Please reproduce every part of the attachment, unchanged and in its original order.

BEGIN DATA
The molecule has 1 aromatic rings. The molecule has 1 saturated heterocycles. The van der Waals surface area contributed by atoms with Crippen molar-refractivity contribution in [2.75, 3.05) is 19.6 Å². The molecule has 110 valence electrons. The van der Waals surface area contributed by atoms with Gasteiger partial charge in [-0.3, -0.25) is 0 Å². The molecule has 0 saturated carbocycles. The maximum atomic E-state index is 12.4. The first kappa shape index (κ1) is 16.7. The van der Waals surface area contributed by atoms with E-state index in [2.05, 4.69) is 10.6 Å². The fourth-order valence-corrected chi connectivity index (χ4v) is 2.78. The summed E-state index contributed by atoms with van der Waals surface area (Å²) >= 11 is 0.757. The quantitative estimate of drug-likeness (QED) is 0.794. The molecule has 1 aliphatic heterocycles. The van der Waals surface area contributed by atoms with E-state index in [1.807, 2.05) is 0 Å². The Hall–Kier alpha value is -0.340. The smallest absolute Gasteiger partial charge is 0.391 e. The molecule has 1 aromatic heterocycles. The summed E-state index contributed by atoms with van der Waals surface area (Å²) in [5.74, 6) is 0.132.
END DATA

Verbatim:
The molecule has 1 aromatic rings. The molecule has 1 saturated heterocycles. The van der Waals surface area contributed by atoms with Crippen molar-refractivity contribution in [2.75, 3.05) is 19.6 Å². The molecule has 110 valence electrons. The van der Waals surface area contributed by atoms with Gasteiger partial charge in [-0.3, -0.25) is 0 Å². The molecule has 0 saturated carbocycles. The maximum atomic E-state index is 12.4. The first kappa shape index (κ1) is 16.7. The van der Waals surface area contributed by atoms with E-state index in [2.05, 4.69) is 10.6 Å². The fourth-order valence-corrected chi connectivity index (χ4v) is 2.78. The summed E-state index contributed by atoms with van der Waals surface area (Å²) >= 11 is 0.757. The quantitative estimate of drug-likeness (QED) is 0.794. The molecule has 1 aliphatic heterocycles. The van der Waals surface area contributed by atoms with E-state index in [1.807, 2.05) is 0 Å². The Hall–Kier alpha value is -0.340. The smallest absolute Gasteiger partial charge is 0.391 e. The molecule has 1 aromatic heterocycles. The summed E-state index contributed by atoms with van der Waals surface area (Å²) in [5.74, 6) is 0.132.